This comet trail of slaves hoping to march with Sherman to the Promised Land pushed the general into the role of an emancipator, says Doctorow. He correctly reflects the record by having his Sherman - the fictional one - being none too thrilled about this.
"I have marched an army intact for four hundred miles," says Doctorow's Sherman in one scene. "I have gutted Johnny Reb's railroads. I have burned his cities, his forges, his armories, his machine shops, his cotton gins. I have eaten out his crops, I have consumed his livestock and appropriated ten thousand of his horses and mules... And that is not enough for the Secretary of War. I must abase myself to the slaves."
Another American writer might have blanched at the prospect of putting words into the mouth of so storied a historical figure, but not Doctorow. Ever since he published Ragtime, with its historical montage of early 20th-century Manhattan, Doctorow has entered a zone where boundaries don't seem to exist. His novels read not like researched books but restored originals, recently rediscovered. The Book of Daniel (1971) revolved around the trial of Julius and Ethel Rosenberg for espionage, while Billy Bathgate (1989), a finalist for the Pulitzer Prize, involved the Jewish gangster Dutch Schultz.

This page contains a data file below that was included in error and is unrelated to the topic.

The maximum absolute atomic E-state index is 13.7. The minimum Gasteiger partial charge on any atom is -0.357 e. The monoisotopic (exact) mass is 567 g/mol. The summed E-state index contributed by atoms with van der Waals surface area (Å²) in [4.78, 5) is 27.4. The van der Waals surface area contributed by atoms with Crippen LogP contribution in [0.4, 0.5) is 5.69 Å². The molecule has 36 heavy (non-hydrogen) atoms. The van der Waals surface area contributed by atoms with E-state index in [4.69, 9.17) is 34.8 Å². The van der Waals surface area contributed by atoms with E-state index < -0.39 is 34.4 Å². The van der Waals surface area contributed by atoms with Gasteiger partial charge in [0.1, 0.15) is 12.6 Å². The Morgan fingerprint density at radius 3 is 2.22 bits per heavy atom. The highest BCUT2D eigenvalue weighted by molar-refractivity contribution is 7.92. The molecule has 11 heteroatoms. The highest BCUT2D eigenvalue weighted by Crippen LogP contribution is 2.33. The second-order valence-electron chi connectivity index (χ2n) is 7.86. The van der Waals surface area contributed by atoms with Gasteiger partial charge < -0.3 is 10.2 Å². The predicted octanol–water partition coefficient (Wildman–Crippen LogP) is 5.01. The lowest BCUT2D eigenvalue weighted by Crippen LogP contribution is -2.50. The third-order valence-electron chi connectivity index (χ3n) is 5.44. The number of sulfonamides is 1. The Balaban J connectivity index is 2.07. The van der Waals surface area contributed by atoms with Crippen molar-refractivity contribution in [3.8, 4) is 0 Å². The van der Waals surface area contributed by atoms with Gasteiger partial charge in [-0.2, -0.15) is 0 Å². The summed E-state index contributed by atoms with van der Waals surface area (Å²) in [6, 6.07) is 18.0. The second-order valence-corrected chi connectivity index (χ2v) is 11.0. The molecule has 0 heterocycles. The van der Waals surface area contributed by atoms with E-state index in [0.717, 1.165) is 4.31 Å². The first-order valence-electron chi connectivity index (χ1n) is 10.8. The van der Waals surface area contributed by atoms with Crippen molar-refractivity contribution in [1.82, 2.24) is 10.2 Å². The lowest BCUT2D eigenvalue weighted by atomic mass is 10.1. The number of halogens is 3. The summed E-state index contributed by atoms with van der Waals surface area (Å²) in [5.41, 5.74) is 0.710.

Although Doctorow admits that time and its passage has been his key framing device, he has trouble with the term "historical novelist". "I don't think of myself as writing historical novels," he says, bristling. "There is such a genre, of course. But I don't think I participate in it. My idea of an historical novel is a novel that makes literary history."
This is something Doctorow knows a thing or two about. For the past 30 years he has taught literature and writing, 23 of them spent at New York University. He often answers questions with examples from the work of great writers, delivered with the folksy charm of an afternoon radio host whose ease with his role makes everything he says seem matter-of-fact. "You know," he says during one such interruption, "when Mark Twain wrote Tom Sawyer and Huckleberry Finn, he set those novels 30, 40 years before the time of the writing. The Scarlet Letter is set 150 years before Hawthorne's own life. We don't think of it as a historical novel."
Growing up a boy in the Bronx during the Depression, Doctorow came upon these writers early and often. Although his father ran a music store, he was a fan of books and named his son after the poet Edgar Allen Poe. Doctorow's mother was a pianist. By third grade, Doctorow once told an interviewer, he already knew he wanted to write for a living. First would come Kenyon College in Gambier, graduate study at Columbia University, service in the US Army Signal Corps, and then a job reading film scripts for Columbia pictures.